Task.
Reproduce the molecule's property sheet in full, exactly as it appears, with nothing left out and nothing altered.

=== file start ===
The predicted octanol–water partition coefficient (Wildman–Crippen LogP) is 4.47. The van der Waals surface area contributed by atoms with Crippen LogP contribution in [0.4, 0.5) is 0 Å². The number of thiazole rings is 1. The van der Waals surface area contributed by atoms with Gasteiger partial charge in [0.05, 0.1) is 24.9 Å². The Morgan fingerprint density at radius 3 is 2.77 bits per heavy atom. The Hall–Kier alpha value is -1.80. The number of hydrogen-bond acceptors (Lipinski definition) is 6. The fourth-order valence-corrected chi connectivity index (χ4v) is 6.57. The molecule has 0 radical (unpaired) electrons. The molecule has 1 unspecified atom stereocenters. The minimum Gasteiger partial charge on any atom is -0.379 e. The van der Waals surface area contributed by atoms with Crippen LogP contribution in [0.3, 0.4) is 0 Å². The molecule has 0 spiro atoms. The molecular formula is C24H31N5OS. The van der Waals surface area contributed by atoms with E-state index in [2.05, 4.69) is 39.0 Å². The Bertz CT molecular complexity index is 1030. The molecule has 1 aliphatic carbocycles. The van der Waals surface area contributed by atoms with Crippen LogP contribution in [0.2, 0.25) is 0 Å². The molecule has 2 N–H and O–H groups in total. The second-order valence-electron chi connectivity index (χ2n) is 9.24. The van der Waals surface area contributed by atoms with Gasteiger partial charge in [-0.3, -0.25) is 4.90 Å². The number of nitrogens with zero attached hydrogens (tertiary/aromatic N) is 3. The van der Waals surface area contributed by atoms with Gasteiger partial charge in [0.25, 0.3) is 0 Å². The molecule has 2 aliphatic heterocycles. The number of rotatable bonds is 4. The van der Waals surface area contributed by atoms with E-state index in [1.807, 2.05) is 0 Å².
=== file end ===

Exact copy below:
The predicted octanol–water partition coefficient (Wildman–Crippen LogP) is 4.47. The van der Waals surface area contributed by atoms with Crippen LogP contribution in [0.4, 0.5) is 0 Å². The number of thiazole rings is 1. The van der Waals surface area contributed by atoms with Gasteiger partial charge in [0.05, 0.1) is 24.9 Å². The Morgan fingerprint density at radius 3 is 2.77 bits per heavy atom. The Hall–Kier alpha value is -1.80. The number of hydrogen-bond acceptors (Lipinski definition) is 6. The fourth-order valence-corrected chi connectivity index (χ4v) is 6.57. The molecule has 0 radical (unpaired) electrons. The molecule has 1 unspecified atom stereocenters. The minimum Gasteiger partial charge on any atom is -0.379 e. The van der Waals surface area contributed by atoms with Crippen LogP contribution in [0.3, 0.4) is 0 Å². The molecule has 0 spiro atoms. The molecular formula is C24H31N5OS. The van der Waals surface area contributed by atoms with E-state index in [2.05, 4.69) is 39.0 Å². The Bertz CT molecular complexity index is 1030. The molecule has 1 aliphatic carbocycles. The van der Waals surface area contributed by atoms with Crippen LogP contribution in [0.2, 0.25) is 0 Å². The molecule has 2 N–H and O–H groups in total. The second-order valence-electron chi connectivity index (χ2n) is 9.24. The van der Waals surface area contributed by atoms with Gasteiger partial charge in [-0.3, -0.25) is 4.90 Å². The number of nitrogens with zero attached hydrogens (tertiary/aromatic N) is 3. The van der Waals surface area contributed by atoms with Gasteiger partial charge in [0.25, 0.3) is 0 Å². The molecule has 2 aliphatic heterocycles. The number of rotatable bonds is 4. The van der Waals surface area contributed by atoms with E-state index in [1.807, 2.05) is 0 Å².